Preservation funding provided by the Packard Humanities Institute. 

DOUBLE FEATURE WITH 

THE CRIME OF DOCTOR CRESPI 

US 1935 

DIRECTOR: JOHN H. AUER 

Loosely based on Poe’s “The Premature Burial,” the low-budget chiller THE CRIME OF DR. CRESPI features Erich von Stroheim as a brilliant surgeon who nurses a secret grudge against the colleague who stole away the woman he loved. A critical illness lands the rival on Stroheim’s operating table, setting the stage for a hideous revenge. Stroheim’s committed performance is the film’s main attraction, with a striking use of extreme close-ups to convey his startling mood swings from soft-spoken civility to snarling contempt. (63 mins.) 

Preservation funding provided by the Packard Humanities Institute. 


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Sun, Mar 27, 2016
at 4:30 PM

HER SISTER'S SECRET
DIRECTOR: EDGAR G. ULMER
US, 1946

 

B-picture auteur Ulmer took advantage of one of his biggest budgets to craft this intelligently scripted, solidly acted, amazingly subtle wartime drama--while still retaining his characteristically subversive attitude toward conventional morality. The story centers on a young New Orleans woman named Toni (Nancy Coleman), who is impregnated by a soldier on leave and reluctantly gives up the baby to her childless and wealthier older sister (Margaret Lindsay). Things become complicated when Toni begins to reconsider her decision. Struck from the original camera negative, this print represents a rare opportunity to see a “Poverty Row” production in its pristine state. “In this feverishly romantic, visually resplendent war-at-home melodrama . . .Ulmer cuts loose with a wild creativity that yoked his theatrical imagination to a keen view of the traumatic times.”—Richard Brody, The New Yorker. (86 mins.)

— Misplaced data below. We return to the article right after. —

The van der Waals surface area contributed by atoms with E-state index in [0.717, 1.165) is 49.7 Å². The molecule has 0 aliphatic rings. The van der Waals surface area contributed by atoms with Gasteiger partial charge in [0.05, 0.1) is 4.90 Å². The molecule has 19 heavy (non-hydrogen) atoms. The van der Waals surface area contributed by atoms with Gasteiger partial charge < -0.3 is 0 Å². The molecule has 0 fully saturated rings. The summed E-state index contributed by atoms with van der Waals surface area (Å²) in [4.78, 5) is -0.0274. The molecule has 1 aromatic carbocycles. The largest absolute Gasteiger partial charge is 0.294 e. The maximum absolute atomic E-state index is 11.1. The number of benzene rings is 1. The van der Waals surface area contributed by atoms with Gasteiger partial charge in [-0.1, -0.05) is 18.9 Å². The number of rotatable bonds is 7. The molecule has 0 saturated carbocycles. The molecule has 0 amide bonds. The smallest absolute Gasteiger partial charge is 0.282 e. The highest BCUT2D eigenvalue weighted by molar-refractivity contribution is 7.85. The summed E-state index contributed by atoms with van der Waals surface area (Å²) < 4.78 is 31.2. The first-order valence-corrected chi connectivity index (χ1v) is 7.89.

Preservation funding provided by The Film Foundation and the Franco-American Cultural Fund.